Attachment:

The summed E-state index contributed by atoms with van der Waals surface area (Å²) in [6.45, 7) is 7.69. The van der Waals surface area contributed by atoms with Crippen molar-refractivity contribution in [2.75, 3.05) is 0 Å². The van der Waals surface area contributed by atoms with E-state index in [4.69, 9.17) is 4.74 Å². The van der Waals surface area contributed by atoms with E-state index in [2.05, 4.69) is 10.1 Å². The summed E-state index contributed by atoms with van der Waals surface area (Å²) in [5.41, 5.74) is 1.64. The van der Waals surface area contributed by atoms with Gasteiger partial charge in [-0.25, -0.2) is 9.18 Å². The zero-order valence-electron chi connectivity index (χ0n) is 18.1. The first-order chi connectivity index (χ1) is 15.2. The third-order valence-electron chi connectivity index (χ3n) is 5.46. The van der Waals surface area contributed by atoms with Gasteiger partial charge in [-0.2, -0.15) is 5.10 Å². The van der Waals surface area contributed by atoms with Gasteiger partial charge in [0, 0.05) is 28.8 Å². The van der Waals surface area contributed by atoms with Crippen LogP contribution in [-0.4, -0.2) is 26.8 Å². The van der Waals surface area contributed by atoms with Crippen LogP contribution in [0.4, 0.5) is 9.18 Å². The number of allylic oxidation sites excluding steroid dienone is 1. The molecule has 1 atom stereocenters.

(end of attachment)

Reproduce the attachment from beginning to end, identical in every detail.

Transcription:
The summed E-state index contributed by atoms with van der Waals surface area (Å²) in [6.45, 7) is 7.69. The van der Waals surface area contributed by atoms with Crippen molar-refractivity contribution in [2.75, 3.05) is 0 Å². The van der Waals surface area contributed by atoms with E-state index in [4.69, 9.17) is 4.74 Å². The van der Waals surface area contributed by atoms with E-state index in [2.05, 4.69) is 10.1 Å². The summed E-state index contributed by atoms with van der Waals surface area (Å²) in [5.41, 5.74) is 1.64. The van der Waals surface area contributed by atoms with Gasteiger partial charge in [-0.25, -0.2) is 9.18 Å². The zero-order valence-electron chi connectivity index (χ0n) is 18.1. The first-order chi connectivity index (χ1) is 15.2. The third-order valence-electron chi connectivity index (χ3n) is 5.46. The van der Waals surface area contributed by atoms with Gasteiger partial charge in [-0.2, -0.15) is 5.10 Å². The van der Waals surface area contributed by atoms with Gasteiger partial charge in [0, 0.05) is 28.8 Å². The van der Waals surface area contributed by atoms with Crippen LogP contribution in [-0.4, -0.2) is 26.8 Å². The van der Waals surface area contributed by atoms with Crippen LogP contribution in [0.4, 0.5) is 9.18 Å². The number of allylic oxidation sites excluding steroid dienone is 1. The molecule has 1 atom stereocenters.